I was talking to my brother yesterday as the election results were coming in and it was pretty clear that Obama was going to win, which was about an hour into the coverage. We got talking about the economy and the surprising public de-panting of Alan Greenspan as an economic mastermind and we both came to the same selfish conclusion - the economic slow-down has been good for us. As a new prof without much in the way of retirement savings, very modest stock holdings and someone who is about to be looking to buy a house, the timing of a massive reduction in the cost of investments (be they house or stock) could not have come at a better time. My brother just graduated law school and is finally getting paid a real salary and felt the same way. And so it made me think a bit about how if you are in the right place at the right time, a down economy can be good. Just ask Warren Buffet, who now owns half of the fortune 500 because he had liquid assets when no one else did.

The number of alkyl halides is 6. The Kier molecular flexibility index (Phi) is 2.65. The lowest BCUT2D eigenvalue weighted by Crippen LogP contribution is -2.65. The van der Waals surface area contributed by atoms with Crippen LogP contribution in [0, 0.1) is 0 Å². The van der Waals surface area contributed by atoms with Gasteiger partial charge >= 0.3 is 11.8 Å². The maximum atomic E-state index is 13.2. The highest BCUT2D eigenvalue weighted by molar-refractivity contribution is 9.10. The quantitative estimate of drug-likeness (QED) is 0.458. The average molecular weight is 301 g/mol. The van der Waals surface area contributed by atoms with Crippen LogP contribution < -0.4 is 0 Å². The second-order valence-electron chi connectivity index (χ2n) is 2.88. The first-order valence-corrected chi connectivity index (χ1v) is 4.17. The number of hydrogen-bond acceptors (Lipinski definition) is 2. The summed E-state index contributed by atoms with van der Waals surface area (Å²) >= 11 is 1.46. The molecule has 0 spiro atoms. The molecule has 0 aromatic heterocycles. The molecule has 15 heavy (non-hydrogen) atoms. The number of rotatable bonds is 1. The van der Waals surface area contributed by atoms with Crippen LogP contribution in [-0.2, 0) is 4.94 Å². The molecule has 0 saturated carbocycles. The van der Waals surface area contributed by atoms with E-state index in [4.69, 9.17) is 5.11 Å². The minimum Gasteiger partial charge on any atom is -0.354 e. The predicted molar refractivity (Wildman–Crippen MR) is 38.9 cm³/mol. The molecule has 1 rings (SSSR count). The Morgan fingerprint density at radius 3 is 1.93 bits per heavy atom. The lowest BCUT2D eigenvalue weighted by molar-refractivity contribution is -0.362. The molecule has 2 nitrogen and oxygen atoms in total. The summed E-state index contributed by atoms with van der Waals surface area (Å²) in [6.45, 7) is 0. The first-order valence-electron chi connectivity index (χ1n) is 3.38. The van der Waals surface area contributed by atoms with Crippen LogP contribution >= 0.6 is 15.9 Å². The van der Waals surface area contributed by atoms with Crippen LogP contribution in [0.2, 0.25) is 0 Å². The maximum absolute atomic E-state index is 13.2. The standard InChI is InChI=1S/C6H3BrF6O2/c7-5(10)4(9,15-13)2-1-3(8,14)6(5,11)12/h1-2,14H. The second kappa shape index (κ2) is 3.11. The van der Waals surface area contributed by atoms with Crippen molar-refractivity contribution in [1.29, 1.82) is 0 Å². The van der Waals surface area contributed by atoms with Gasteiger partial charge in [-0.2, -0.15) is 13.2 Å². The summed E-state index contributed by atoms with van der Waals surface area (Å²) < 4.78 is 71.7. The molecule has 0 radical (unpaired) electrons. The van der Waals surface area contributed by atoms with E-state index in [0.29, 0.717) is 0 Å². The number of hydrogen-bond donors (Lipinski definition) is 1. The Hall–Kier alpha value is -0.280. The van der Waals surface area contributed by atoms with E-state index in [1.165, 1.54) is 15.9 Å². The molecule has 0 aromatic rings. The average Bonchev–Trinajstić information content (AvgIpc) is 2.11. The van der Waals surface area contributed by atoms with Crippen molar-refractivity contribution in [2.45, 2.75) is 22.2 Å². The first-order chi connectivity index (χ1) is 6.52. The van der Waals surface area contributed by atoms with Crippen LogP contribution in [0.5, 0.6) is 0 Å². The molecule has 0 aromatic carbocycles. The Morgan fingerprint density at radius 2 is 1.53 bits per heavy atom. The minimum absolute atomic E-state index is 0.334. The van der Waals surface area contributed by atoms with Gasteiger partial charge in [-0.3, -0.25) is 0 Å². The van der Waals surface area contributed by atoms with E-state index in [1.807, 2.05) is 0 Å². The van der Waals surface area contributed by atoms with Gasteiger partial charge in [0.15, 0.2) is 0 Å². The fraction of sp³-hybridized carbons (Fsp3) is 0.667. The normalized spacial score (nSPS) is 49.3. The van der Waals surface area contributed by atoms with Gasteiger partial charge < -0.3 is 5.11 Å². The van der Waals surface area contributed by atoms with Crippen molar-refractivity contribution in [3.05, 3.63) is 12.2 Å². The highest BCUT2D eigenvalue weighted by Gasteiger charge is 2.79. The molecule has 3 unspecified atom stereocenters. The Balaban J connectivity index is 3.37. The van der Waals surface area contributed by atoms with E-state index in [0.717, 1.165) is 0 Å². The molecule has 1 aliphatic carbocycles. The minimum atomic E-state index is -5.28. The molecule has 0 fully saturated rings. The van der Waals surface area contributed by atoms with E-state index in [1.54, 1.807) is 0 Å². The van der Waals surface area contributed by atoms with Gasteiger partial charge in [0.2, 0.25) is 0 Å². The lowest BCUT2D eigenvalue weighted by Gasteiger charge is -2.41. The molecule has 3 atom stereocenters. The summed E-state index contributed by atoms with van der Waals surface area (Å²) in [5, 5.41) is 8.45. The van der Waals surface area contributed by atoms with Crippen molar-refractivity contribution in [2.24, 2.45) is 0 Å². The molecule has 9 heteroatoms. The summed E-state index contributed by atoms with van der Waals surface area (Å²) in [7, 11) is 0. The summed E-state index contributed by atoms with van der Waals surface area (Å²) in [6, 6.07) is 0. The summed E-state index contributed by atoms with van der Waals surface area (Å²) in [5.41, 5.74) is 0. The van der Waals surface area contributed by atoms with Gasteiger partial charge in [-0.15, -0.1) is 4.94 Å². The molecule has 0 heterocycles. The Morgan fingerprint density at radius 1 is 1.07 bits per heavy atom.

But then of course, I realized that everything about my job (at least from a research perspective) depends on federal money. The budgets of NIH and NSF have been only slightly increased under the Bush regime and there was a decent amount of political talk about significantly increasing money to both agencies in the next fiscal, particularly by the democrats. We'll have to see how that goes, but I should be hearing about two grants in the next month or so. Given the state of things, I am fully expecting to have to re-submit the NSF grant in January, but at least I will have comments back and be able to make improvements for a round of funding that might coincide with a loosening of purse-strings. A new president and a congressional majority should motivate the democrats to push through some of the campaign promises in short order.
2 hours ago